Puneet Varma (Editor)

ATM Class 1500

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Constructed  1927–1930
Fleet numbers  1501–2002
Number in service  ca. 200
Train length  13,890 mm (547 in)
ATM Class 1500
Manufacturer  Breda, Carminati & Toselli, Lodigiane, OM, Reggiane, Tallero
Capacity  29 (Seated) 101 (Standing)

The ATM Class 1500, also known as type 1928, is a series of tram vehicles used by the ATM on the Milan urban tramway network.



In the 1920s, the increasing traffic on the Milan urban tramway network made pressing the substitution of the old tramcars ″type Edison″. The municipal tram office decided to design a new type of tramcars, built on two bogies, taking as model the Peter Witt streetcars built in Cleveland and in other cities of the United States.

The Milan streetcar was projected by the municipal engineers in 1927, and two prototypes, built by Carminati & Toselli and numbered 1501 and 1502, came into service at the end of the same year.

After a few tests, the construction of a 500 units stock (numbered 1503 to 2002) began, divided between several manufacturers:

  • the Società Italiana Carminati & Toselli built 110 units (1503 to 1612);
  • the Società Italiana Ernesto Breda built 110 units (1613 to 1722);
  • the Officine Meccaniche di Reggio Emilia built 50 units (1723 to 1772);
  • the Officine Meccaniche built 110 units (1773 to 1882);
  • the Officine Elettroferroviarie Tallero built 110 units (1883 to 1992);
  • the Officine Meccaniche Lodigiane built 10 units (1993 to 2002).
  • The electrical equipment were built by Ansaldo and TIBB, the bogies by Fiat under Commonwealth-license.

    The cars were delivered in 1929–1930 and immediately put into service. In 1932–1935 some cars were equipped with an experimental half door at the tail, and from 1938 to 1940 with a definitive entire door; the Peter Witt system were therefore abandoned after a few years of service.

    During the Second World War many cars were seriously damaged, but only one unit had to be scrapped, the others being repaired or reconstructed from 1945 to 1949.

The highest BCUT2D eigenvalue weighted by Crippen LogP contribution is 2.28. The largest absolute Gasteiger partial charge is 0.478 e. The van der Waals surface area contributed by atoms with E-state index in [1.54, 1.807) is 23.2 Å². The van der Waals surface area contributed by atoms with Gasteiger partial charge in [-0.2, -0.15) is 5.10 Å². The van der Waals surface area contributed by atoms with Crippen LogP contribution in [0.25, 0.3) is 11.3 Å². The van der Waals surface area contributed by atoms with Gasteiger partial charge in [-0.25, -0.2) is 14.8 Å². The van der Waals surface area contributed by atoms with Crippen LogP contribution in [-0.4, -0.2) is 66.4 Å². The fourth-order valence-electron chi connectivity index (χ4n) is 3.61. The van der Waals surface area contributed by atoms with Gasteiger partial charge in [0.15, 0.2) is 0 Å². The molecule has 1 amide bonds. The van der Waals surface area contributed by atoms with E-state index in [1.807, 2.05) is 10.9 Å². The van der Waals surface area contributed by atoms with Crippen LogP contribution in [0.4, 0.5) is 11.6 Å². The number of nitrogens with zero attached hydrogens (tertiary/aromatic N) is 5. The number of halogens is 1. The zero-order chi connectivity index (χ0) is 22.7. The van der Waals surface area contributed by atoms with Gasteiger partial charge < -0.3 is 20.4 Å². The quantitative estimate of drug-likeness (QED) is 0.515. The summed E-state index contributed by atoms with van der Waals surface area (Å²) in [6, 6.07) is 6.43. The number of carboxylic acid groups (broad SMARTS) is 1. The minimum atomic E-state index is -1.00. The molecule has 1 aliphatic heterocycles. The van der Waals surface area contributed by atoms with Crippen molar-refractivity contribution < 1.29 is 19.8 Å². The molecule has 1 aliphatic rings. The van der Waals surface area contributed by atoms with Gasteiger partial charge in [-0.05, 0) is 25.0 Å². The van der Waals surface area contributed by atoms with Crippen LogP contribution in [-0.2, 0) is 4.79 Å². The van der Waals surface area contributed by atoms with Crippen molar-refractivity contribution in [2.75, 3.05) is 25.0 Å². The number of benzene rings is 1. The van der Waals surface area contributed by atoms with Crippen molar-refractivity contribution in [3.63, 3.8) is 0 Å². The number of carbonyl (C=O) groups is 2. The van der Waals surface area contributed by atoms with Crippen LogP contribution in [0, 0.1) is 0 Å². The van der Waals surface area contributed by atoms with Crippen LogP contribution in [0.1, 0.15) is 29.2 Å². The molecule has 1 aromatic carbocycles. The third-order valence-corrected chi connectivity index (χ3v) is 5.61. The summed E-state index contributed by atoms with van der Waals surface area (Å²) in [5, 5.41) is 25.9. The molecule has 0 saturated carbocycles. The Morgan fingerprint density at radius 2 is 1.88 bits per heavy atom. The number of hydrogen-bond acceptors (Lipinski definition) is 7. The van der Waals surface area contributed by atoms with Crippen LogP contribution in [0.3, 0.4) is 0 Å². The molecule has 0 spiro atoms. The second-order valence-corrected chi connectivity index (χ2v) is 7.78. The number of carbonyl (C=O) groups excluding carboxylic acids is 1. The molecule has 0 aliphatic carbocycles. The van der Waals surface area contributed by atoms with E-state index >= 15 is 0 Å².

From 1970 on, the traditional green livery (introduced in 1930) was abandoned, and a new orange one introduced; from 1972 the traditional trolley pole was substituted by a pantograph. Since 1976 some cars were put aside and later demolished. Nowadays circa 100 units are still in service, repainted in the last years in a white and yellow livery already used on the prototypes.


    In 1929 a unit was sent to Frankfurt and tested on the tram network, without success. Another unit was sold to Brussels, where it became model for the series 5000; later it went to Madrid.

    In Italy, tramcars similar to the Milan Peter Witt were built for the cities of Genoa, Naples, Padua, Trieste and Turin.


    Two damaged units were used in 1984 to arrange a low-floor prototype, the car no. 4500.
    Some units are used for special purposes, as the ″white tram″, the school tram (″Scuolaintram″) and the restaurant tram (″ATMosfera″).
    Two units have been restored, respectively in the original state with only two doors, and in the state of the 1950s in green livery.

    Many cars were sold to the cities of San Francisco and San Jose, where they work as museum cars.

    Car no. 1692 was partially rebuilt for double-ended "keep left" operation in Australia, and ran briefly in Melbourne. It is now at the Sydney Tram Museum.


    ATM Class 1500 Wikipedia